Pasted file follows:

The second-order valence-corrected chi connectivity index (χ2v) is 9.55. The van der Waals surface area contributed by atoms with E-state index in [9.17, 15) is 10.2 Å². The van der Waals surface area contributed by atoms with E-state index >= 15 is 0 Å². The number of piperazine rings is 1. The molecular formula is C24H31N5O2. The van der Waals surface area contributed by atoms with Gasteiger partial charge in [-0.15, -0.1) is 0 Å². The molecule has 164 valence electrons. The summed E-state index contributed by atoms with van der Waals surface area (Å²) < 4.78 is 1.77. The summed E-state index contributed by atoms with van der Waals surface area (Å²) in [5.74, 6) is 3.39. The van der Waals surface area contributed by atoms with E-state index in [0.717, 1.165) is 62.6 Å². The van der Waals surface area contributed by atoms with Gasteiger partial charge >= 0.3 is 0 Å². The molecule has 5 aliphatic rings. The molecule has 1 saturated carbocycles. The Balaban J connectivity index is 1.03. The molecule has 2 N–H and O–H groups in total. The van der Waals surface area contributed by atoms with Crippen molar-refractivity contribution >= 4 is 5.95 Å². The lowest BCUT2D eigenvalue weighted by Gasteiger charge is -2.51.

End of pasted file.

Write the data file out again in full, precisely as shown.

The second-order valence-corrected chi connectivity index (χ2v) is 9.55. The van der Waals surface area contributed by atoms with E-state index in [9.17, 15) is 10.2 Å². The van der Waals surface area contributed by atoms with E-state index >= 15 is 0 Å². The number of piperazine rings is 1. The molecular formula is C24H31N5O2. The van der Waals surface area contributed by atoms with Gasteiger partial charge in [-0.15, -0.1) is 0 Å². The molecule has 164 valence electrons. The summed E-state index contributed by atoms with van der Waals surface area (Å²) < 4.78 is 1.77. The summed E-state index contributed by atoms with van der Waals surface area (Å²) in [5.74, 6) is 3.39. The van der Waals surface area contributed by atoms with E-state index in [0.717, 1.165) is 62.6 Å². The van der Waals surface area contributed by atoms with Gasteiger partial charge >= 0.3 is 0 Å². The molecule has 5 aliphatic rings. The molecule has 1 saturated carbocycles. The Balaban J connectivity index is 1.03. The molecule has 2 N–H and O–H groups in total. The van der Waals surface area contributed by atoms with Crippen molar-refractivity contribution >= 4 is 5.95 Å². The lowest BCUT2D eigenvalue weighted by Gasteiger charge is -2.51.